4. Grateful and Gratified. One of the most bittersweet moments of being a therapist is bidding clients goodbye when they are ready to wrap up therapy. It is a moment of expectancy, joy… and loss. It is also, more often than not, the last time I see or hear from them. But every once in a while, the phone rings. I heard from a client of mine on Wednesday who I saw some thirty years ago. I recognized her voice immediately. Her wit and wry humor are well intact. She is flourishing. In addition to calling to help a friend access treatment, she shared how life-saving therapy was for her all those years ago. We reminisced as if it were yesterday. I was reminded of one of Faulkner’s most quoted lines, “The past is never dead. It’s not even past.” Grateful and gratified.

5. Hopeful. I am bullish about my kids’ generation. That’s a good thing since I spend a lot of time with university students. Yesterday, I had the opportunity to lead a discussion about mental health for an international group of graduate students residing in NYC. These young people are studying subjects from applied math to international development and human rights. They are on the epic hero’s journey – facing myriad challenges from the quotidian hurdles of mastering English and navigating the city’s subway to the more existential trials of pandemics and war. Whining and moaning were nowhere to be found. Instead, ideas, dreams, and determination filled the room. I left hopeful that health and healing are what these future leaders are preparing to fight for.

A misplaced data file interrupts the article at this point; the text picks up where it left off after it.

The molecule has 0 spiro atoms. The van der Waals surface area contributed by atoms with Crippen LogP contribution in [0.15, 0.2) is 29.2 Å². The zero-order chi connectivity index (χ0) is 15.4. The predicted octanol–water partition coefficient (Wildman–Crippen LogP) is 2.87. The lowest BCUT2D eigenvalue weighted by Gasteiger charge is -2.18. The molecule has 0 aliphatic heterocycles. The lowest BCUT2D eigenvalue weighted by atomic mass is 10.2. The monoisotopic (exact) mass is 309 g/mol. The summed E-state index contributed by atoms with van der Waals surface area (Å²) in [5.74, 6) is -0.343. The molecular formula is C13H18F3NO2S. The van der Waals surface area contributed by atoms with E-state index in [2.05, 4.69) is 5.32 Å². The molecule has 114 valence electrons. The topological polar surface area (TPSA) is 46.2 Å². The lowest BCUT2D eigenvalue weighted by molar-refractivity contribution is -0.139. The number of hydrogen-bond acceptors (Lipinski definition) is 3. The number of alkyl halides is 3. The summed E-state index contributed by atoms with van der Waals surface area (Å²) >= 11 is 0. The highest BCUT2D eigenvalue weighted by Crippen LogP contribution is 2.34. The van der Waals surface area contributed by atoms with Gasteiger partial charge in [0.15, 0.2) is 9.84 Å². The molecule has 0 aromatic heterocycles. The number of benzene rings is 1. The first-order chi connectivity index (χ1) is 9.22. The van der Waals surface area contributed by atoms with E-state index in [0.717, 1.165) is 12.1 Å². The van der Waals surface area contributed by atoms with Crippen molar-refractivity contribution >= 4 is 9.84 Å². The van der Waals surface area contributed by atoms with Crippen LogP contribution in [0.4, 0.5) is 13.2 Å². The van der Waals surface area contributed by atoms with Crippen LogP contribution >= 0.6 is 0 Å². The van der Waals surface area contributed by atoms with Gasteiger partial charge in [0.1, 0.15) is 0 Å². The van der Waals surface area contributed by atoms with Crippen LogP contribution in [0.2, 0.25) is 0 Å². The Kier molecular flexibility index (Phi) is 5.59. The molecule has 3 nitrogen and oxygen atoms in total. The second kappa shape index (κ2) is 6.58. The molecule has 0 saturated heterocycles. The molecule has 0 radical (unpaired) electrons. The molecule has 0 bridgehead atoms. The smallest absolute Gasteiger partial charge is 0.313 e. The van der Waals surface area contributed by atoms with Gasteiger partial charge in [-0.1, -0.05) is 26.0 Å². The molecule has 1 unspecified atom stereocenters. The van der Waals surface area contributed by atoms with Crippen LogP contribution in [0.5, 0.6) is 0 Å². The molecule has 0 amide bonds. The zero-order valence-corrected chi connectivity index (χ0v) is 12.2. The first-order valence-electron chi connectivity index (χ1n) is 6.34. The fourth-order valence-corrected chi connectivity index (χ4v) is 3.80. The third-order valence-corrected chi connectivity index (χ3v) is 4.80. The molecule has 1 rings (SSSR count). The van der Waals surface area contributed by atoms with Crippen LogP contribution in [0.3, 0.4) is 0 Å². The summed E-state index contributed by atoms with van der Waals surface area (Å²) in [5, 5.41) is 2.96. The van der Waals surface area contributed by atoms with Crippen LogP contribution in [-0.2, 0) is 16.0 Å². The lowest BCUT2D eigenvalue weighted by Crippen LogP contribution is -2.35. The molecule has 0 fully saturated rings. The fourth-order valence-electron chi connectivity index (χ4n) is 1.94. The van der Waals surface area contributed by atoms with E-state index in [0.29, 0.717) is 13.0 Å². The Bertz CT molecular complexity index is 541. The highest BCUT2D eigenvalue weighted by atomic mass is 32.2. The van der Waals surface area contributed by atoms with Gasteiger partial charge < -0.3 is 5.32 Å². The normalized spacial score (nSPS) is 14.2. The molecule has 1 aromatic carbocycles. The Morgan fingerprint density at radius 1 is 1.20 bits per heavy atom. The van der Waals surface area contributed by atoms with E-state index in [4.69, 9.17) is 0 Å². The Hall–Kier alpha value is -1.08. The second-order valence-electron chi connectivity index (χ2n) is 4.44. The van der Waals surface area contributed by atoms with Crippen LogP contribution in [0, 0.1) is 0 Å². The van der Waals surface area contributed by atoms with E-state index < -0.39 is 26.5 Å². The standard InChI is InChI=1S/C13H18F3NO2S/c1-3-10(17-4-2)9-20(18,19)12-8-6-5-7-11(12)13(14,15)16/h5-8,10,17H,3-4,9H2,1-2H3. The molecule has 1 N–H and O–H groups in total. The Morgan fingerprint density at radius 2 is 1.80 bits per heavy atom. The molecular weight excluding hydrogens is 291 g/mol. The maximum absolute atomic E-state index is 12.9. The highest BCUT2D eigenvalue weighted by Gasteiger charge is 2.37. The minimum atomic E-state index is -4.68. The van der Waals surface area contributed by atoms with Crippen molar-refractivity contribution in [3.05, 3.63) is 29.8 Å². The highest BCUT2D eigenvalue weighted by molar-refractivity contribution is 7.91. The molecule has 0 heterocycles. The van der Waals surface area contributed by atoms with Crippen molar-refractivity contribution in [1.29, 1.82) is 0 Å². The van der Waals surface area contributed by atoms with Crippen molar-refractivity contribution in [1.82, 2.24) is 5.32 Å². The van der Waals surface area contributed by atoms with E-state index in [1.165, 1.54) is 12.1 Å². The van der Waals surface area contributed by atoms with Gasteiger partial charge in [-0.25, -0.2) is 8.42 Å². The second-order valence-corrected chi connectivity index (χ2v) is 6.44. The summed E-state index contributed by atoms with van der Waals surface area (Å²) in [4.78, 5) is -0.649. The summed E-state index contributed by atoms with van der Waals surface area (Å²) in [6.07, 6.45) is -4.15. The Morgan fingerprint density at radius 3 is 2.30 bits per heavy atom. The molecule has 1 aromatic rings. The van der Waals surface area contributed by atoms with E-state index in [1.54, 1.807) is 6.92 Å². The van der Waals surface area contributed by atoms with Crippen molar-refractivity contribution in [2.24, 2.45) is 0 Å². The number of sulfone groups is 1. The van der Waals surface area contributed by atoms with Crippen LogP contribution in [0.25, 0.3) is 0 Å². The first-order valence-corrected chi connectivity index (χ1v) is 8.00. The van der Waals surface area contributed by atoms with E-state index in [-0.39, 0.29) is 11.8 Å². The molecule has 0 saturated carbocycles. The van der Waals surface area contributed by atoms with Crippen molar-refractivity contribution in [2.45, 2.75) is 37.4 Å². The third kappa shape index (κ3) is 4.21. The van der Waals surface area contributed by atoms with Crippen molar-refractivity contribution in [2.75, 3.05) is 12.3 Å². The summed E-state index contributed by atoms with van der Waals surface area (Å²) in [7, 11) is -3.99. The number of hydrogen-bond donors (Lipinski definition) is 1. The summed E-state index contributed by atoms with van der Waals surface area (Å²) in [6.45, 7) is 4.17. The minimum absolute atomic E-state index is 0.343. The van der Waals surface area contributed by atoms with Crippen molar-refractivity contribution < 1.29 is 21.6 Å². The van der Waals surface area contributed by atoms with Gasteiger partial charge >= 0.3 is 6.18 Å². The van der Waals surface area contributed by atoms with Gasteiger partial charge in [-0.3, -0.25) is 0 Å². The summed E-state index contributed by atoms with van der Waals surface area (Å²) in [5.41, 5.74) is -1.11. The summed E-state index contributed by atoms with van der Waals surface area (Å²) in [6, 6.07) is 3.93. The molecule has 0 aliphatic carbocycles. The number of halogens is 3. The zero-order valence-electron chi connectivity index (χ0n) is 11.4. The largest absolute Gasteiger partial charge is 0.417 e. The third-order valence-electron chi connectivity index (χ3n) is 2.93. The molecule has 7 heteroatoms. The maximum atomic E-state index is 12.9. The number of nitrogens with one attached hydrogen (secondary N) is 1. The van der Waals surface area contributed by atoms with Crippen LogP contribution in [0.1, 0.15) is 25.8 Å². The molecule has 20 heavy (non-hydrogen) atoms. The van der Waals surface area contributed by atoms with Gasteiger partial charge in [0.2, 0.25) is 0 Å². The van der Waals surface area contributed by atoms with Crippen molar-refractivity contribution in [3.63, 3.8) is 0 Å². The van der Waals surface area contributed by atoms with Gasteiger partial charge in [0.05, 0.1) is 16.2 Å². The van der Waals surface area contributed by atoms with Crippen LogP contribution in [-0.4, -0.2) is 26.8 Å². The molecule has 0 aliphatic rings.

From global events to those that are exquisitely personal, the roller coaster of life is filled with a wild range of emotional and psychological experiences. As I said in my very first Five on Friday, we have a family tradition of dinner together at home on Friday evenings. It gives us a chance to pause and pivot, reflect and imagine, connect and rest after a busy week. The practice of pausing is a practice of self-care that helps us cultivate awareness and compassion, a practice that gives us a greater understanding of ourselves and the potential for a greater understanding of our shared human condition. It is a practice that we can learn to apply in moments big and small and at times that are both quiet and chaotic. It is precisely this freedom that Ukrainians are fighting to defend. The privilege of doing so this evening in the safety of my home surrounded by loved ones while no such break exists for millions of people in Ukraine, and around the world, is not lost on me.

Picture of Kathleen M. Pike, PhD

Kathleen M. Pike, PhD

Kathleen M. Pike, PhD is Professor of Psychology and Director of the Global Mental Health WHO Collaborating Centre at Columbia University.